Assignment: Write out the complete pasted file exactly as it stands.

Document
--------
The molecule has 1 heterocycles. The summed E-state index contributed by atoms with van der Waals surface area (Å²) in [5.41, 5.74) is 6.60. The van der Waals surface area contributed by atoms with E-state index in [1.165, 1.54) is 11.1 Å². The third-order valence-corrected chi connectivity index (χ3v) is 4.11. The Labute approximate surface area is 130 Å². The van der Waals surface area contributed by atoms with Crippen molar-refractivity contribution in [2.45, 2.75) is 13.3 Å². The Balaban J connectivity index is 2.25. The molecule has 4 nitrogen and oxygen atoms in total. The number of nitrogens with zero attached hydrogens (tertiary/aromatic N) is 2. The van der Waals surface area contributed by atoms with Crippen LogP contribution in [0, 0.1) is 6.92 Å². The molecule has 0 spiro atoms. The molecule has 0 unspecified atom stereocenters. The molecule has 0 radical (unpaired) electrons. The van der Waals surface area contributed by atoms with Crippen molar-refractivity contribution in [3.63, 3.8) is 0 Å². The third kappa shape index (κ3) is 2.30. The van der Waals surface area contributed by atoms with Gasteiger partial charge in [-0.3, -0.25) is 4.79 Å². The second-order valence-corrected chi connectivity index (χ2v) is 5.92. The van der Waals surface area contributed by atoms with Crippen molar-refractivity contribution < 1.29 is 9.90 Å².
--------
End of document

The molecule has 1 heterocycles. The summed E-state index contributed by atoms with van der Waals surface area (Å²) in [5.41, 5.74) is 6.60. The van der Waals surface area contributed by atoms with E-state index in [1.165, 1.54) is 11.1 Å². The third-order valence-corrected chi connectivity index (χ3v) is 4.11. The Labute approximate surface area is 130 Å². The van der Waals surface area contributed by atoms with Crippen molar-refractivity contribution in [2.45, 2.75) is 13.3 Å². The Balaban J connectivity index is 2.25. The molecule has 4 nitrogen and oxygen atoms in total. The number of nitrogens with zero attached hydrogens (tertiary/aromatic N) is 2. The van der Waals surface area contributed by atoms with Crippen LogP contribution in [0, 0.1) is 6.92 Å². The molecule has 0 spiro atoms. The molecule has 0 unspecified atom stereocenters. The molecule has 0 radical (unpaired) electrons. The van der Waals surface area contributed by atoms with Crippen molar-refractivity contribution in [3.63, 3.8) is 0 Å². The third kappa shape index (κ3) is 2.30. The van der Waals surface area contributed by atoms with Gasteiger partial charge in [-0.3, -0.25) is 4.79 Å². The second-order valence-corrected chi connectivity index (χ2v) is 5.92. The van der Waals surface area contributed by atoms with Crippen molar-refractivity contribution < 1.29 is 9.90 Å².